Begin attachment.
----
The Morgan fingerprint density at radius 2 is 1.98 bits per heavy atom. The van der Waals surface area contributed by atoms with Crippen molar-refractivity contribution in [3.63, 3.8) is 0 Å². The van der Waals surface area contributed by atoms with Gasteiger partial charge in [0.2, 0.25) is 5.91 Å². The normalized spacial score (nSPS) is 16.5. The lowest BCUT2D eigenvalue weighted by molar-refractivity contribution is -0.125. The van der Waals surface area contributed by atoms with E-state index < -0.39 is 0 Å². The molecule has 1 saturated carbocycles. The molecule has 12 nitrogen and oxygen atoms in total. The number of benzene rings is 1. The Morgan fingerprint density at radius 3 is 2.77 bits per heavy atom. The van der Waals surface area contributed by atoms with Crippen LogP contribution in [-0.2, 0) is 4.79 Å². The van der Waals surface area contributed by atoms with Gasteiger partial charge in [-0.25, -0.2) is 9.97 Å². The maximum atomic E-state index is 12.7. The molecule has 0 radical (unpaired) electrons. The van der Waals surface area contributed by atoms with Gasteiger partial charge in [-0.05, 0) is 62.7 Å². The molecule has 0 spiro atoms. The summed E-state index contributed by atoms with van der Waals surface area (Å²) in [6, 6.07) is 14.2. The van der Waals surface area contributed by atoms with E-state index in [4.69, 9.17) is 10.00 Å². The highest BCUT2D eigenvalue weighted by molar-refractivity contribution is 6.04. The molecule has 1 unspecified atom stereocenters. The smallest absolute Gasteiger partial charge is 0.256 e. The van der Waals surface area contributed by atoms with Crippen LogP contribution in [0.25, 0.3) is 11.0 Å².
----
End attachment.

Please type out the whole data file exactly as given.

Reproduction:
The Morgan fingerprint density at radius 2 is 1.98 bits per heavy atom. The van der Waals surface area contributed by atoms with Crippen molar-refractivity contribution in [3.63, 3.8) is 0 Å². The van der Waals surface area contributed by atoms with Gasteiger partial charge in [0.2, 0.25) is 5.91 Å². The normalized spacial score (nSPS) is 16.5. The lowest BCUT2D eigenvalue weighted by molar-refractivity contribution is -0.125. The van der Waals surface area contributed by atoms with E-state index < -0.39 is 0 Å². The molecule has 1 saturated carbocycles. The molecule has 12 nitrogen and oxygen atoms in total. The number of benzene rings is 1. The Morgan fingerprint density at radius 3 is 2.77 bits per heavy atom. The van der Waals surface area contributed by atoms with Crippen LogP contribution in [-0.2, 0) is 4.79 Å². The van der Waals surface area contributed by atoms with Gasteiger partial charge in [-0.25, -0.2) is 9.97 Å². The maximum atomic E-state index is 12.7. The molecule has 0 radical (unpaired) electrons. The van der Waals surface area contributed by atoms with Gasteiger partial charge in [-0.05, 0) is 62.7 Å². The molecule has 0 spiro atoms. The summed E-state index contributed by atoms with van der Waals surface area (Å²) in [6, 6.07) is 14.2. The van der Waals surface area contributed by atoms with E-state index in [4.69, 9.17) is 10.00 Å². The highest BCUT2D eigenvalue weighted by molar-refractivity contribution is 6.04. The molecule has 1 unspecified atom stereocenters. The smallest absolute Gasteiger partial charge is 0.256 e. The van der Waals surface area contributed by atoms with Crippen LogP contribution in [0.25, 0.3) is 11.0 Å².